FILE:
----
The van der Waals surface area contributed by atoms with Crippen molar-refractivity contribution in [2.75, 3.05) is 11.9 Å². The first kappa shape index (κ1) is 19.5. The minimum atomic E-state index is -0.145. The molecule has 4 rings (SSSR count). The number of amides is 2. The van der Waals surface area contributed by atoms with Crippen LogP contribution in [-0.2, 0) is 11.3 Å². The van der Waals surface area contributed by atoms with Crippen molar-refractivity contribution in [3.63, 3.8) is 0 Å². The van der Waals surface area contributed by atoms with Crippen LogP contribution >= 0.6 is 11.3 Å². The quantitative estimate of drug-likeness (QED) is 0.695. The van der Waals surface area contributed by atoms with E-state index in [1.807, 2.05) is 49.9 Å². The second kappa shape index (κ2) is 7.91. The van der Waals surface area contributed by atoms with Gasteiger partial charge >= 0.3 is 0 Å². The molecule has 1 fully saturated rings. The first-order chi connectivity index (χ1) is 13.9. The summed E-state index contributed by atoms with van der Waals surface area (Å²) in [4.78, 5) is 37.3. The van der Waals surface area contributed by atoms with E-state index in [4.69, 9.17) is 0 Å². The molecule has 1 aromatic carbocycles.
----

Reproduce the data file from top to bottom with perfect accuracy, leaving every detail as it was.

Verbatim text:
The van der Waals surface area contributed by atoms with Crippen molar-refractivity contribution in [2.75, 3.05) is 11.9 Å². The first kappa shape index (κ1) is 19.5. The minimum atomic E-state index is -0.145. The molecule has 4 rings (SSSR count). The number of amides is 2. The van der Waals surface area contributed by atoms with Crippen LogP contribution in [-0.2, 0) is 11.3 Å². The van der Waals surface area contributed by atoms with Crippen molar-refractivity contribution in [3.63, 3.8) is 0 Å². The van der Waals surface area contributed by atoms with Crippen LogP contribution >= 0.6 is 11.3 Å². The quantitative estimate of drug-likeness (QED) is 0.695. The van der Waals surface area contributed by atoms with E-state index in [1.807, 2.05) is 49.9 Å². The second kappa shape index (κ2) is 7.91. The van der Waals surface area contributed by atoms with Gasteiger partial charge >= 0.3 is 0 Å². The molecule has 1 fully saturated rings. The first-order chi connectivity index (χ1) is 13.9. The summed E-state index contributed by atoms with van der Waals surface area (Å²) in [4.78, 5) is 37.3. The van der Waals surface area contributed by atoms with E-state index in [4.69, 9.17) is 0 Å². The molecule has 1 aromatic carbocycles.